Historian Recognizes 'Makers of Modern India'

Historian Recognizes 'Makers of Modern India'

In New York on Mar. 25, 2011, Ramachandra Guha explains why it might be a good thing for Pakistan to beat India in the cricket World Cup semifinal. (49 sec.)

NEW YORK, March 25, 2011 - Unlike many other Indian historians, Ramachandra Guha rejects the belief that India is rooted in the ancient Sanskritic culture of thousands of years ago. Instead, Guha feels that India is a modern country, the foundations of which were laid in the 19th century, and then built upon in the 20th century by a handful of geniuses who shaped the nation's destiny.

This is the basis for his new book, The Makers of Modern India, which outlines 19 such figures. "There are a series of precursors and pioneers to Gandhi and Nehru, which this book tries to showcase."

In his talk at Asia Society, Guha did indeed bypass the usual suspects of modern Indian history to shed light on lesser-known figures like Rammohan Roy and B.R. Ambedkar. He was joined in conversation by Christopher Lydon, host of Radio Open Source.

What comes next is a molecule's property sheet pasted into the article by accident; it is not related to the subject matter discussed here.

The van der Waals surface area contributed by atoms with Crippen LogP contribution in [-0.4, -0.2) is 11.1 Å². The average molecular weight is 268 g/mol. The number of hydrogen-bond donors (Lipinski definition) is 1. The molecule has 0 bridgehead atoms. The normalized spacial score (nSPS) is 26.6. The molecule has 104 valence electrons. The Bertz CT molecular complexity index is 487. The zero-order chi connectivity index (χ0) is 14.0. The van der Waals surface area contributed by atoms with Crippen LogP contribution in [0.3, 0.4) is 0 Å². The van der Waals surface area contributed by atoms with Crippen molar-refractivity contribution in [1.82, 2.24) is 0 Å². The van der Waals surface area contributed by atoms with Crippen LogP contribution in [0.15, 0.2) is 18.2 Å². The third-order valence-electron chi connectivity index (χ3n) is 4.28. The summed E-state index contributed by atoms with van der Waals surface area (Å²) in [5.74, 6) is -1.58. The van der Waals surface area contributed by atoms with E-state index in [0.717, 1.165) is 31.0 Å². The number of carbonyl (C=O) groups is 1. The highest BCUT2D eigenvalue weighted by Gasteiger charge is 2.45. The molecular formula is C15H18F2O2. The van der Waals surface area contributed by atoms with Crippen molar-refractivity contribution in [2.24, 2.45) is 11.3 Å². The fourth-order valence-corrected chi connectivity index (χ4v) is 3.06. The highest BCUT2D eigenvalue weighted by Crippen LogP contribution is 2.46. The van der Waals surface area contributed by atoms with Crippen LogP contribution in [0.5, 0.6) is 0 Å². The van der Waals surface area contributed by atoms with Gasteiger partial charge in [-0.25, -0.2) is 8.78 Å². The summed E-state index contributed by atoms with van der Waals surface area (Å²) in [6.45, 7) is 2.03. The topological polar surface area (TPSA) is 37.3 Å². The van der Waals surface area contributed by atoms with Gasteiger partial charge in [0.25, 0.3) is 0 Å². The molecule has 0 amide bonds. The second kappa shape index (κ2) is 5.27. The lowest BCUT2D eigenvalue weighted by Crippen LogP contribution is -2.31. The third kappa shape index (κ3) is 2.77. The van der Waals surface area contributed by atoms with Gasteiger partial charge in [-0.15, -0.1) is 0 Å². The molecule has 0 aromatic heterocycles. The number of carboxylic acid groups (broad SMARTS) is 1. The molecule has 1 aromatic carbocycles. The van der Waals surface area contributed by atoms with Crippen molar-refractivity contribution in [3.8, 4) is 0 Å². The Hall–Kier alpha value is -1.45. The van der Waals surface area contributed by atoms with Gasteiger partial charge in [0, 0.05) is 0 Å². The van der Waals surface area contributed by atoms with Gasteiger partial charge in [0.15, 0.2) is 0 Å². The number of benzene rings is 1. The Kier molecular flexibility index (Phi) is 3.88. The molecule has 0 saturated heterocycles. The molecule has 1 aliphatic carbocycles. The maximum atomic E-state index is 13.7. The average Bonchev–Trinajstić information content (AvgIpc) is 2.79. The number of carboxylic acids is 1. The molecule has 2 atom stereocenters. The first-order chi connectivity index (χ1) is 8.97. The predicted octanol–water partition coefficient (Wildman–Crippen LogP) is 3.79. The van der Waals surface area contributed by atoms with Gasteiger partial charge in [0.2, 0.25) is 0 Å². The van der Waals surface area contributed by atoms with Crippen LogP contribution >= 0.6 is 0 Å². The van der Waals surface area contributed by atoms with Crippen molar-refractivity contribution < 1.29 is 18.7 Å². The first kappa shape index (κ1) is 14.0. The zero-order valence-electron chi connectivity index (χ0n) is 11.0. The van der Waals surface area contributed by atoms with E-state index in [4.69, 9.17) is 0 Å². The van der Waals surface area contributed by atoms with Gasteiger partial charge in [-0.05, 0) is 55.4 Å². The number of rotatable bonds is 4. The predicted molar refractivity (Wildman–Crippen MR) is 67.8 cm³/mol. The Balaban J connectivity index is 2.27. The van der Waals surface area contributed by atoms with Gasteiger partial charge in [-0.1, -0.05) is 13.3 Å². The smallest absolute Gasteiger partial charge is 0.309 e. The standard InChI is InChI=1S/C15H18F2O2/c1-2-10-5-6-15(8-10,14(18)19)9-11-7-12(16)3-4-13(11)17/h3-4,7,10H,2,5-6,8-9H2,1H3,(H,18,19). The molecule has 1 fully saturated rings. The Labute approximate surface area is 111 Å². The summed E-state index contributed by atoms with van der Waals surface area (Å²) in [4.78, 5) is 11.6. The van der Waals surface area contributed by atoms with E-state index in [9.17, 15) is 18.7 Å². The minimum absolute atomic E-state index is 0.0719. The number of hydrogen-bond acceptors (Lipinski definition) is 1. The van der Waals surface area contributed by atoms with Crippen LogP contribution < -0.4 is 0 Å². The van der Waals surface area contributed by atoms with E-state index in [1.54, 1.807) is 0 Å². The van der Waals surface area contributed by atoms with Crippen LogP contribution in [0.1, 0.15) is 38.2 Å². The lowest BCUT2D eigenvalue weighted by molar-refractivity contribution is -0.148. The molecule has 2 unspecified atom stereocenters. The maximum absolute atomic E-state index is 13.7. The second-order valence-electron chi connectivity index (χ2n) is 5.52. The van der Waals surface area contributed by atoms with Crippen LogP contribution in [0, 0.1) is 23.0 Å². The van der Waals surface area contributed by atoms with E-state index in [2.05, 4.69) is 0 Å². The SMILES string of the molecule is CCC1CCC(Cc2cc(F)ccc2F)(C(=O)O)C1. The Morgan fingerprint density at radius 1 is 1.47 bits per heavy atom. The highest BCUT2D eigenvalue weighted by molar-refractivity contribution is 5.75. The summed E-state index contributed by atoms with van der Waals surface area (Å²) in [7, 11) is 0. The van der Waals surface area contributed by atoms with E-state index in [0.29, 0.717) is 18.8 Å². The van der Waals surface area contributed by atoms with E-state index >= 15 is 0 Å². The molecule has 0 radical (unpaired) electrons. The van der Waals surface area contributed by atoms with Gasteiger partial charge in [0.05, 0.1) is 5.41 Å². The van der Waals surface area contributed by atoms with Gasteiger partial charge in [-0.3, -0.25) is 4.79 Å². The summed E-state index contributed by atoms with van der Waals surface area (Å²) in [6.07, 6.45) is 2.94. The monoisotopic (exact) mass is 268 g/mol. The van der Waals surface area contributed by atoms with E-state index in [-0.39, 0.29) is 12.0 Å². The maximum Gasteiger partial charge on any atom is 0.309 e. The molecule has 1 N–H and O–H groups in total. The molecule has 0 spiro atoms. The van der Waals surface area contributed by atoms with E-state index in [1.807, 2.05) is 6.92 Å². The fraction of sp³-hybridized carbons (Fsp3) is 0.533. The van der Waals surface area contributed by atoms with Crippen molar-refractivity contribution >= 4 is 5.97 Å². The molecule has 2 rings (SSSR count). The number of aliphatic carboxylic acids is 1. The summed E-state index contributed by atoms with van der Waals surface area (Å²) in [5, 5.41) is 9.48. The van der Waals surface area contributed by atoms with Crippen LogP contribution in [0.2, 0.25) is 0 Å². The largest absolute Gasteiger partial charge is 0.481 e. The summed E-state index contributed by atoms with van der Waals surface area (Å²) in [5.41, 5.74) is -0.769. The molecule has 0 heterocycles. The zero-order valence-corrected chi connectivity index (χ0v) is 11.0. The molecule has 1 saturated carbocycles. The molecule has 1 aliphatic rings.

Ambedkar, Guha explained, was born in an untouchable home, but went on to earn two doctorate degrees, at Columbia University and the London School of Economics, as well as a law degree. He is best known for drafting the Indian constitution.

"When Americans elected their first African American president in 2008, it was an extraordinary event; an epoch making event. But in some ways India had been there 60 years before, because to think that someone born in an untouchable home would write the constitution of free India, was as transgressive an act as an African American becoming president of this country."

Guha then focused on Rammohan Roy. "I call him the first liberal." According to Guha, Roy was "one of the first Indians whose thought and practice were not circumscribed by the constraints of kin, caste, and religion."

The Bengali writer Rabindranath Tagore, winner of the 1913 Nobel Prize for Literature, famously declared that India's windows are "open to the world." Guha noted that this is what allowed India to produce such great thinkers. "The reason India produced the Ambedkars and the Kamaladevis, is because we were open to the world."

Reported by Rachel Rosado

April 12, 2011
by Rachel Rosado